At 56, he’s still not tired of clowning around the courts. Even when he was a professional, he was capable of letting a game slip from his grasp for the sake of a nice move. For Bahrami, it's first and foremost the...

At 56, he’s still not tired of clowning around the courts. Even when he was a professional, he was capable of letting a game slip from his grasp for the sake of a nice move. For Bahrami, it's first and foremost the love of the game…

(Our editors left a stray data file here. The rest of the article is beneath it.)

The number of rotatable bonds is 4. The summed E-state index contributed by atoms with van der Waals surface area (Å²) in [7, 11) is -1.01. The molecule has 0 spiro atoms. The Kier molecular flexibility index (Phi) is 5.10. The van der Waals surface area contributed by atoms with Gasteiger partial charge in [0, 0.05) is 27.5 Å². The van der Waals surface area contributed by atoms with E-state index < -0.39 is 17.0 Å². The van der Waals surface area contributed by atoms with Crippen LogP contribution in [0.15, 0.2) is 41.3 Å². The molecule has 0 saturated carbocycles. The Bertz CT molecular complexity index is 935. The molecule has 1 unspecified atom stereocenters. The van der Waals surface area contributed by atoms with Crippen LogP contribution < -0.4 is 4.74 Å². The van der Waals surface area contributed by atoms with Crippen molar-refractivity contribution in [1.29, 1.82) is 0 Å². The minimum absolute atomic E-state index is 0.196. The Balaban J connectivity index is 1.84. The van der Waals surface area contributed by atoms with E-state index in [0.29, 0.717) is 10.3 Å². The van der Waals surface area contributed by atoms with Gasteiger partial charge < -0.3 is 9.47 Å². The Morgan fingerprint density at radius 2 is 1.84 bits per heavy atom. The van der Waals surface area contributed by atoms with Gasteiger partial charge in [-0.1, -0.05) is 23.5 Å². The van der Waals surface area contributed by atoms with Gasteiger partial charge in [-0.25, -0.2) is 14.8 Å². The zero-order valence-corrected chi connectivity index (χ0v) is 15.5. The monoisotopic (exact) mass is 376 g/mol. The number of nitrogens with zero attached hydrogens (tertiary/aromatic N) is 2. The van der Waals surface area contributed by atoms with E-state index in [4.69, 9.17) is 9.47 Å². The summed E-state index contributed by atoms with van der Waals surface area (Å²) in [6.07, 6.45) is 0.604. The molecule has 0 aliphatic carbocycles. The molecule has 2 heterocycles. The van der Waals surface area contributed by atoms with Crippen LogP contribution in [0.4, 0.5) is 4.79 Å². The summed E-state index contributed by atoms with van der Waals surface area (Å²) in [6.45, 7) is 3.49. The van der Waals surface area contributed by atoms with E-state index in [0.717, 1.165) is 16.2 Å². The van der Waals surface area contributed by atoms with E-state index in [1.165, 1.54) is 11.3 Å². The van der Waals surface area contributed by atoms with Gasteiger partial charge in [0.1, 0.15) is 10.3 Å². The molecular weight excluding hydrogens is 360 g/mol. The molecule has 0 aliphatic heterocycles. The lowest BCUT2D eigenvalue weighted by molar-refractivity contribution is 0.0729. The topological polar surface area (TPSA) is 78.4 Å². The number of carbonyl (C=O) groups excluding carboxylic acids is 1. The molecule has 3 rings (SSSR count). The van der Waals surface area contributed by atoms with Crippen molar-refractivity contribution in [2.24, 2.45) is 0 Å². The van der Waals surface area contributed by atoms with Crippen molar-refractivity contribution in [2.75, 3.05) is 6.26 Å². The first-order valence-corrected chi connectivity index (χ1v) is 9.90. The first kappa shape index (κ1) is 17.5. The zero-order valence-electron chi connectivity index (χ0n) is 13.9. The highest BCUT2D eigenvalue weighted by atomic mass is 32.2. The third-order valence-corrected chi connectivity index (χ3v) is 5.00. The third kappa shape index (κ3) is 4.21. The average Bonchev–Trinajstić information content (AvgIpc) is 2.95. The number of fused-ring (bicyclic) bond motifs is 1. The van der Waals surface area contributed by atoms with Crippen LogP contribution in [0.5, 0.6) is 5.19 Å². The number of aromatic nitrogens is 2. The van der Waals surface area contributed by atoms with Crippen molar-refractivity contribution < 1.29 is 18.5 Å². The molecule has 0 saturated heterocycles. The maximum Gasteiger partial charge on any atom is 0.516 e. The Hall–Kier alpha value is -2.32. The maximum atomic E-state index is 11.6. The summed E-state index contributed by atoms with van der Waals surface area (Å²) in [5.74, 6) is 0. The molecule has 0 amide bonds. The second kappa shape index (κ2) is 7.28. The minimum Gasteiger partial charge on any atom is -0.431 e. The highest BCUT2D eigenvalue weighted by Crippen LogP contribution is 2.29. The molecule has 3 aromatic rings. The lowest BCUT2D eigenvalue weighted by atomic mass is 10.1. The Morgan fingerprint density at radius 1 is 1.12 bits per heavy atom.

Bahrami and exhibitions matches - it's been going on for twenty years. Aren't you tired? Tired? Of what? I'm having a blast! I travel the world for exhibition matches, it's my job. And I don't know any other where you are paid to have fun. Younger, I never thought I'd make it to 56 years old! You have to know one thing: 9 out of 10 players who retire would like to keep playing. I'm still here. For how long? As long as my body allows me to. The day when I feel that there’s no more juice, I'll stop. I don't want to be ridiculous either.   So basically, how does it work? Is it you who contacts the various tournaments to offer your services? Not at all! I'm not looking for anything. They call me, they invite me and I come. This is why I travel most of the year. I sometimes go three months without stepping foot in my own house.   Your wife must be happy about that... You know, sometimes, I get to stay at home for two weeks without playing, it makes me go crazy! At one point, it's she who tells me: "Actually, there's an exhibition soon, it'll be good for you ...”   Will you bring some new features to your "acts"? There’s actually nothing calculated and, besides, I've never prepared an exhibition match. I go on the court and improvise. I've never been a great player but the shots I did, they aren't many to do them or even know how to do them.   In this kind of game, do you know why people are coming? The public come to these games to have a good time. At the beginning, amongst the players, not everyone was up for it. Some said: "Stop your bullshit; you're making us look like idiots." But if the other guy wants to play seriously and on the other side, I'm acting like a clown, after five minutes, he’s booed by the crowd…